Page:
A zealous young Pharisee named Saul, from the city of Tarsus, encounters the risen Messiah Jesus, in a blinding vision. He is converted from killer of Christians to Christian. He no longer goes by the name Saul and changes his name to Paul upon conversion, and becomes the great missionary of early Christianity.
Or so the narrative goes. It was never quite explained to me in Sunday School why the name Paul was more Christian than Saul. (God likes “p” more than “s”? Saul developed a speech impediment when he fell off and could no longer pronounce his name right?) But it was assumed this had something to do with his conversion.
There are a couple problems with that narrative, though. First, Paul most likely had both names his entire life. Saul was his good Jewish name and Paul (Paulus in Latin) would have been part of the Roman trinomenaccompanying his Roman citizenship.
The other problem with that is the Book of Acts itself. Granted, we don’t have a single epistle bearing the authorial introduction for one “Saul of Tarsus” but only the familiar “Paul, an apostle…” But a brief survey of the Saul/Paul’s life in Acts will reveal to us a little more about this name change.
Acts 7:58- Saul stands by holding the garments of those stoning Stephen. (How do you think Luke knew Saul was there? or how he knew Stephen’s speech before the Sanhedrin? I would imagine it was Paul himself years later, perhaps with tears, recounting the final moments of Stephen’s life.)
Acts 9:1-5- Saul encounters Jesus while on the road to Damascus and is confronted by the true Lord, Jesus.
Acts 9:19-30- Saul meets with Barnabas who is willing to risk meeting with this former executioner of Christians to disciple him.
Acts 11:19-26- Saul is brought by Barnabas from Tarsus to Antioch to help lead a growing church of Jews and Gentiles.
Acts 13:1-3 -Barnabas and Saul are commissioned by the Holy Spirit and the church at Antioch to start churches in other cities.
Acts 13:5 -Saul the missionary preaches the Word on Cyprus
Acts 13:6-12-Luke subtly mentions that Saul is also named Paul while recounting the conversion of Sergius Paulus on the island of Cyprus.
Acts 13-28- Saul is called Paul from this point forward in Acts.
What can we draw from this?
Paul’s change of name was not simply related to the fact that he was a Christian. In fact, for years after his conversion, even when Acts was written, he was also known as Saul. Had Luke wanted us to tie Paul’s name change to his conversion, he would have switched names at the point of Paul’s baptism. But apparently he wants us to connect Paul’s name change to a different story altogether, one that occured almost haphazardly on Paul and Barnabas’ first missionary journey. Our narrative should not be “Saul the Pharisee becomes Paul the Christian” but “Saul the Pharisee becomes Saul the Christian missionary, also known as Paul the Christian missionary.”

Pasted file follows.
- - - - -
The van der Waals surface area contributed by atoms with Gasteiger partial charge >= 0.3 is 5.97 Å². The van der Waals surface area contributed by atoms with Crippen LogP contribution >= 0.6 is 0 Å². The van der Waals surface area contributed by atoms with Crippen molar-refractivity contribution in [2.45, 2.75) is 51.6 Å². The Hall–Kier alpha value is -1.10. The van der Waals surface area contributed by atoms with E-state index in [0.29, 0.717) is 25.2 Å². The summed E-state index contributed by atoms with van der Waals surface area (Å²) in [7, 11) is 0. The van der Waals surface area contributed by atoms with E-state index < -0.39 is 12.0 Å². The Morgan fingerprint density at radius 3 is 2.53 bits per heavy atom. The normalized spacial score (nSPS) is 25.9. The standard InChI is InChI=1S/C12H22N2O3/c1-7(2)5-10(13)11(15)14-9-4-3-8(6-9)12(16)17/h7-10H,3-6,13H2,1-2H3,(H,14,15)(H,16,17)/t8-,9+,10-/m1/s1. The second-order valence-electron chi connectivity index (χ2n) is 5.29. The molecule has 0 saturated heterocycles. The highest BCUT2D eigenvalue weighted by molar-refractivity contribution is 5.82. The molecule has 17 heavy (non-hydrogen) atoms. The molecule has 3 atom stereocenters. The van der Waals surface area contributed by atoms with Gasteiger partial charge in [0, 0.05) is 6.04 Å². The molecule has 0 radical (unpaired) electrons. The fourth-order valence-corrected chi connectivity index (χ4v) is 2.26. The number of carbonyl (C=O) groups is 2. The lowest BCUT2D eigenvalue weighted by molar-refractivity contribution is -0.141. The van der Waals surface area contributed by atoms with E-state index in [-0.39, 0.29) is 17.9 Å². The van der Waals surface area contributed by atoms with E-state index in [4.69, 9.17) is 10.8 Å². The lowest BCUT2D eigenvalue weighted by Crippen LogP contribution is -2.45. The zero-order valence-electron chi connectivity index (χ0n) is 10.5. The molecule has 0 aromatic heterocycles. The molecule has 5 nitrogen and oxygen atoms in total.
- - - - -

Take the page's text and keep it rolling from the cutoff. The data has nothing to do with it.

But still, Luke begins using Paul for the rest of the stories in Acts, with this story on the island of Cyprus being the pivot for Luke’s usage of Paul’s Roman name rather than his Jewish one. Why?
I think this change was a conscious one. A couple things stand out about this location in Acts. First, we meet a proconsul named Sergius Paulus. I can imagine having our character Saul/Paul encounter another character named Paul would be a memorable place for Luke to disclose Paul’s second name. But why would he continue to use the second name? Second, this is Paul’s first recorded missionary work with a Gentile. We know that Peter has already preached to Cornelius in Acts 10, and that Paul himself taught many Greeks at Antioch who were coming to faith in Jesus. But this is our first specific encounter of Paul with a Gentile that Luke recounts, a Gentile who shares Paul’s Roman name. And Saul goes by Paul from this point on. Paul, the one who “became all things to all men”, was willing to be primarily known by his Roman name from here on out as we see in the rest of Acts and the epistles. Perhaps he saw the connection he developed with the proconsul that day on Cyprus, or perhaps he had slowly come to this conclusion that in order for this ex-Pharisee to reach Gentiles with the Gospel, he would exploit every God-given connection with them available. If that meant eating new food, he did so. If that meant working as a tentmaker rather than be paid in some cities, he did so. Even if it meant going by his other name, Paul did so.
What natural ways has God given you and me to connect with people? What interests, skills, family connections might we, like Paul, exploit for the sake of the Gospel? If the difference between an “S” and a “P” was seen by Paul as strategic to the Gospel advancing among the Gentiles, how can we neglect entire areas of our life that God might use for the mission He has called us to?